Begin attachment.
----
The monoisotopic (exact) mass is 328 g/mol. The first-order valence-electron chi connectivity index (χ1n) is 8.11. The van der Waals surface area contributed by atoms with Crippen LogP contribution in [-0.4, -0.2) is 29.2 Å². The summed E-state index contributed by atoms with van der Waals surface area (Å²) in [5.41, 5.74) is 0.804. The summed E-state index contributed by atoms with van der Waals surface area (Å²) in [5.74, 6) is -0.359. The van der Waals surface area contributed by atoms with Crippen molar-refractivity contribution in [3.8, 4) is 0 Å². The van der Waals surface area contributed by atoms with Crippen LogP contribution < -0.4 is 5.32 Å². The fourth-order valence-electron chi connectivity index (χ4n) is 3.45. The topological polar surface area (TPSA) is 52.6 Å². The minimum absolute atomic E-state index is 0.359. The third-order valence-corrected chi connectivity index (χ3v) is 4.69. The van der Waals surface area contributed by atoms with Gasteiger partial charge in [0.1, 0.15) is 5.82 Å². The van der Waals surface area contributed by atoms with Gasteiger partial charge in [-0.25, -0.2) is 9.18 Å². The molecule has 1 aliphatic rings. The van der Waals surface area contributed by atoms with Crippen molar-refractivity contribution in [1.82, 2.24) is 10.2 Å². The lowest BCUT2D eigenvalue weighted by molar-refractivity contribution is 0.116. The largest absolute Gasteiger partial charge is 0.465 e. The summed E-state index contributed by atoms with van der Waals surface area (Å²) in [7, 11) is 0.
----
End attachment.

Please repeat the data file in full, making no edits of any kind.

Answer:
The monoisotopic (exact) mass is 328 g/mol. The first-order valence-electron chi connectivity index (χ1n) is 8.11. The van der Waals surface area contributed by atoms with Crippen LogP contribution in [-0.4, -0.2) is 29.2 Å². The summed E-state index contributed by atoms with van der Waals surface area (Å²) in [5.41, 5.74) is 0.804. The summed E-state index contributed by atoms with van der Waals surface area (Å²) in [5.74, 6) is -0.359. The van der Waals surface area contributed by atoms with Crippen molar-refractivity contribution in [3.8, 4) is 0 Å². The van der Waals surface area contributed by atoms with Crippen LogP contribution < -0.4 is 5.32 Å². The fourth-order valence-electron chi connectivity index (χ4n) is 3.45. The topological polar surface area (TPSA) is 52.6 Å². The minimum absolute atomic E-state index is 0.359. The third-order valence-corrected chi connectivity index (χ3v) is 4.69. The van der Waals surface area contributed by atoms with Gasteiger partial charge in [0.1, 0.15) is 5.82 Å². The van der Waals surface area contributed by atoms with Gasteiger partial charge in [-0.25, -0.2) is 9.18 Å². The molecule has 1 aliphatic rings. The van der Waals surface area contributed by atoms with Crippen molar-refractivity contribution in [1.82, 2.24) is 10.2 Å². The lowest BCUT2D eigenvalue weighted by molar-refractivity contribution is 0.116. The largest absolute Gasteiger partial charge is 0.465 e. The summed E-state index contributed by atoms with van der Waals surface area (Å²) in [7, 11) is 0.